Standard Article

Chemical Drinking Water Standards, Past, Present, and Future

Municipal Water Supply

  1. Patrick Sullivan,
  2. Franklin Agardy

Published Online: 15 JUL 2005

DOI: 10.1002/047147844X.mw1701

Water Encyclopedia

Water Encyclopedia

How to Cite

Sullivan, P. and Agardy, F. 2005. Chemical Drinking Water Standards, Past, Present, and Future. Water Encyclopedia. 1:529–534.

Author Information

  1. Forensic Management Association, San Mateo, California

Publication History

  1. Published Online: 15 JUL 2005


In today's chemically dependent society, studies undeniably demonstrate that America's drinking water contains numerous industrial chemicals, pesticides, and pharmaceuticals, as well as chemicals from water treatment processes. Each of these chemicals is allowed in drinking water because it is either (1) regulated by federal drinking water standards, which allow concentrations to a defined level, or (2) because many chemicals remain unregulated. Regulated chemicals are known to be hazardous to humans at high concentrations, yet are deemed safe for human consumption at low concentrations based on risk models that are unsupported by validated human studies or consider the risk of consuming mixtures of chemicals. Meanwhile, a vast number of potentially hazardous chemicals exist in our drinking water that remain unregulated. The ability for the USEPA to regulate chemicals in drinking water when the nation's chemical industry produces an estimated 2,000 new chemical compounds each year would seem impossible and, indeed, is impossible under the existing system. Currently, the USEPA must determine whether to regulate not less than five new chemicals from a proposed list of 42 chemicals, which do not even include pharmaceuticals, for inclusion within the drinking water standards. This approach demonstrates that drinking water standards are incapable of keeping pace with the number of unregulated chemicals that are found in our drinking water. When this failure is combined with the fact that standards are not even based on actual human toxicity studies, drinking water standards cannot be relied on to protect the public health. The alternative is to switch to technology-based standards with the goal of removing the maximum amount of chemical pollutants. As the public becomes more aware of the hazards in their drinking water, they will have no recourse but to turn to litigation to redress these failings. The alternative, continued reliance on drinking water standards to protect the public health, will only perpetuate a false sense of security. Sadly, if federal, state, and local governments cannot effect a change to technology-based standards, this issue may ultimately be settled by litigation.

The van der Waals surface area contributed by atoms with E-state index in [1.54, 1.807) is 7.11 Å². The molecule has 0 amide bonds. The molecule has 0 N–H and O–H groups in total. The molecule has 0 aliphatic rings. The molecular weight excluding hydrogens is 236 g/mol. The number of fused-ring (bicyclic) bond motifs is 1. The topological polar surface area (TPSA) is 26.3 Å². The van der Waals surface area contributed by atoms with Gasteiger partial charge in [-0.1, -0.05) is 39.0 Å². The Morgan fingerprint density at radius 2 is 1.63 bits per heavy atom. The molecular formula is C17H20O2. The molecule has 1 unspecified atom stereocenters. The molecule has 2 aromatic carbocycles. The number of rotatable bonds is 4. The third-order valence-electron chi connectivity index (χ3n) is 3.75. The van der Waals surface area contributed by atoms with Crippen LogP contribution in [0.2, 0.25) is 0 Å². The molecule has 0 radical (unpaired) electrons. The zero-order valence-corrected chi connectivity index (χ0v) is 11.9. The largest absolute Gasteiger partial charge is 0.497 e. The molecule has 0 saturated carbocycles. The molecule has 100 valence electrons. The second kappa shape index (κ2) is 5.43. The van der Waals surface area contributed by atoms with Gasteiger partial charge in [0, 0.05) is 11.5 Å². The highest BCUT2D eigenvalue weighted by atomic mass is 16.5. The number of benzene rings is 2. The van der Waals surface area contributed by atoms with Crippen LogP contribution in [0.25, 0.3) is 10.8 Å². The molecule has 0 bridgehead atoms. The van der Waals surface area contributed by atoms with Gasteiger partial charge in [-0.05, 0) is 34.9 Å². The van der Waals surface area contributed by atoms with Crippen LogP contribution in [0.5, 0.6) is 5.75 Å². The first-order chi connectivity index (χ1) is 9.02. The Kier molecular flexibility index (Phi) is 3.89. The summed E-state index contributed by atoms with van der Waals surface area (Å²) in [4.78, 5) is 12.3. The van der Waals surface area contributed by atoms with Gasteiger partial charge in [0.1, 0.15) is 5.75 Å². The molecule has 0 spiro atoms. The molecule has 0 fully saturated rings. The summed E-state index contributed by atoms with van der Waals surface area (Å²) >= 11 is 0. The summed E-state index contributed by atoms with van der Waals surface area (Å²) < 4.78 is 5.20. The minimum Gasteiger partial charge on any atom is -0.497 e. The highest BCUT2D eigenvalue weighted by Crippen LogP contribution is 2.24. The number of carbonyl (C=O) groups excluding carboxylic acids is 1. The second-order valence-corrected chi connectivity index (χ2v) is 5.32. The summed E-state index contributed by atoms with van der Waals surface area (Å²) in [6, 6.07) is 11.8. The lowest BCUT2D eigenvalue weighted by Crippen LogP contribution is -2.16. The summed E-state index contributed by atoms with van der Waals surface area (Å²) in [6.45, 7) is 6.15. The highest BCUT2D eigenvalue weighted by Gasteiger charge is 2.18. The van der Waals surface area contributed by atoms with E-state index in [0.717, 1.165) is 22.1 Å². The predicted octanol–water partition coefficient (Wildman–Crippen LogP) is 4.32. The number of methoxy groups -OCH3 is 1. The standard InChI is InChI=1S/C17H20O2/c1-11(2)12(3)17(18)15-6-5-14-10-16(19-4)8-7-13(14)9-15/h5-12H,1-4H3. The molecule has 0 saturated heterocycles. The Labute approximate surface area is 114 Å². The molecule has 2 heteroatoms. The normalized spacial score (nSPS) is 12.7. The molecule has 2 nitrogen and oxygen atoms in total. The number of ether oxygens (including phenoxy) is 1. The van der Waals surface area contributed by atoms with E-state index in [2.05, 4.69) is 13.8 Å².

• drinking water standards;
  • pharmaceuticals;
  • contaminant candidate list;
  • water treatment;
  • fingerprint;
  • contaminant;
  • hormones;
  • antioxidants;
  • detergents;
  • plasticizers;
  • hydrocarbons;
  • halogenated;
  • pesticides;
  • antiboiotics;
  • industrial chemicals;
  • disinfection